The Sopranos Final Moment -- Why It Was Horrible
For eight years, David Chase and his team ofSopranos
scribes have been justly praised as master storytellers. But every story has an ending, and—not for nuthin’, as Paulie Walnuts would say—thesefinooks
blew it big time by ignoring one of the most basic rules of grammar: You always put a period at the end of a sentence.
I mean, really, what kind of bullshit was that “finale”? Chase opted to end one of the best series in television history with a hoary ploy, the cheap cop-out of a cut-to-black screen soaked in ambiguity. What is the sound of one hand punching a plasma screen? Boo, boo, boo….
Viewers were invited to figure out their own Choose Your Own Adventure/Mad Libs ending. Does Tony get whacked? Does the whole family? Is Meadow a victim of the bloodbath or an observer? And who the hell taught her to parallel park? Maybe the guy going into the bathroom was just a creepy guy with indigestion and not a hitman. Maybe the family just finishes their greasy onion rings and goes home. Or maybe that table of Boy Scouts all descend upon Tony Julius Caesar-style with their Swiss Army Knives. Remember his constant fascination with the fall of Rome…
In the end, The Sopranos final moments were a huge disappointment; the promise of a conclusion with no conclusion. Like the prom date that promises she’ll go all the way, but at the end of the night hasn’t even offered you a hand job.
Granted, one of the show’s great strengths is that it has always confounded expectations. Throughout the series, we’ve seen things that seem hugely significant and end up being nothing, while an offhand piece of dialogue can have major implications. And yes, just like in real life, characters and plotlines came and went with no tidy, 30-minute sitcom wrap-up (just where is that Russian dude???).
But this wasn’t a “Whatever happened to Dr. Melfi’s rapist?” deal. This was supposed to be the end of an 86-hour, near decade-long collective journey of Chase, his actors, and his audience. While the episode as a whole was superb, and last ten-minutes the most freakily paranoid fueled, edge-of-your-seat television we’re likely to see, Chase’s blackout accomplished nothing but send 12 million people into a panic attack that their cable had gone out. I wonder how many pounded TiVo units are going in for repair this week.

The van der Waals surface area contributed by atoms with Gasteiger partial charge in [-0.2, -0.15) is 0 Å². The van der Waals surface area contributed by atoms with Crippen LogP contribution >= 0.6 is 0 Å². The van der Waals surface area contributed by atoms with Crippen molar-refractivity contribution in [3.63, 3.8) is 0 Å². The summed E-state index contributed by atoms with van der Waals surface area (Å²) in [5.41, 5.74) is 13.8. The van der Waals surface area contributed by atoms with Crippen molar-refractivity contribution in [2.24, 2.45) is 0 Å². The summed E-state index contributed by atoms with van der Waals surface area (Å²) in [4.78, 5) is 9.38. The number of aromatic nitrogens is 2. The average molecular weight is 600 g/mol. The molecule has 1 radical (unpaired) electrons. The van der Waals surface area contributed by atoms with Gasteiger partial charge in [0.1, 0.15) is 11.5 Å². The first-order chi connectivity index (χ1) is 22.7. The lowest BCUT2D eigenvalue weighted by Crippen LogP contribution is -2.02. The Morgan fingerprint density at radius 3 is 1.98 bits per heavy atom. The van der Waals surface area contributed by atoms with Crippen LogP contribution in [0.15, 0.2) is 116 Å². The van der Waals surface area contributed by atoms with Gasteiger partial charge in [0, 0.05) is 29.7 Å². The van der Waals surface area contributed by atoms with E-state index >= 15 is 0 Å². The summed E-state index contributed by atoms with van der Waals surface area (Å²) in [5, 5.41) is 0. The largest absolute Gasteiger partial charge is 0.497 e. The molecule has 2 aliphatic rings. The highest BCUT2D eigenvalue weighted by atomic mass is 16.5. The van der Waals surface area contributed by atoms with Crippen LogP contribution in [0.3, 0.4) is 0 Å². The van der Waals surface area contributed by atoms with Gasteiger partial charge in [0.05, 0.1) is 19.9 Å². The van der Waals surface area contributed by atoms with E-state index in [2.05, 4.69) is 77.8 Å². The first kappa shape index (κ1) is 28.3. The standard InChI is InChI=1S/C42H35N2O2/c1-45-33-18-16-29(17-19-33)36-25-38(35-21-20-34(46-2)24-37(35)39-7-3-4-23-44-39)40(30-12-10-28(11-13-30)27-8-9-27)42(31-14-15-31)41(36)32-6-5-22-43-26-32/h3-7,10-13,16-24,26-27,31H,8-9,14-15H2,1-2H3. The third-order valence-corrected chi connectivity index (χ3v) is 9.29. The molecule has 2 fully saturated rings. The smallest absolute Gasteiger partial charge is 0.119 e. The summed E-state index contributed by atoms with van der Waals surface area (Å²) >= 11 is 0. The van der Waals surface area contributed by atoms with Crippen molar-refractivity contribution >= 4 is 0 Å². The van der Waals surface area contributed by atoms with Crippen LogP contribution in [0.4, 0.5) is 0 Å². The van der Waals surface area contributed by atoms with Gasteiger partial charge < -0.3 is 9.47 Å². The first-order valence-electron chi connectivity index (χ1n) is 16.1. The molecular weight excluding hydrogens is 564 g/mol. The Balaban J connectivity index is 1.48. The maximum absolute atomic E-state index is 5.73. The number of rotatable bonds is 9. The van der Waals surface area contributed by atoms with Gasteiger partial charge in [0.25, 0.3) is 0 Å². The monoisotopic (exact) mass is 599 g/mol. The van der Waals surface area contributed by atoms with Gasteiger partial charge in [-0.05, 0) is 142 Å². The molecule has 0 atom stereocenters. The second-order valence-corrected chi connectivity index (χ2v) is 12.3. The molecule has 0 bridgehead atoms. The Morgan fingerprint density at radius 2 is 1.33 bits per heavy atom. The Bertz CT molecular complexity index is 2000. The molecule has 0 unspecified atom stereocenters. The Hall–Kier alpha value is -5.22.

The Sopranos is often described as “Shakespearian” in nature. But even Willie put a freakin’ ending to his stories! What if Juliet raised that vial of poison or Hamlet drew his fencing sword and the curtain just dropped? I guarantee Elizabethan audiences would have given the author a “curb job” just like Coco got.
In not giving viewers of The Sopranos a clear ending to the saga of the fate of Tony—or at least an implication that would be impossible to interpret but one way—David Chase has done a huge disservice to his viewers and tarnished the show’s legacy for the sake of artiness. And while some have said he left it open-ended on purpose for the sake of a possible movie, well, perhaps he should rent a copy of Twin Peaks: Fire Walk With Me before making any hasty moves.
But you know who the real beneficiaries of last night’s episode were? Journey. Not only will the band be reaping huge amounts in royalties from the gazillions of “Don’t Stop Believin’” downloads on iTunes this week, but this may finally push through that reunion tour with Steve Perry. I will give David Chase credit for one thing, though—he didn’t use “Feels Like the First Time” as the song on the Holsten’s jukebox. No one needs a Foreigner revival. -- Bob Ruggiero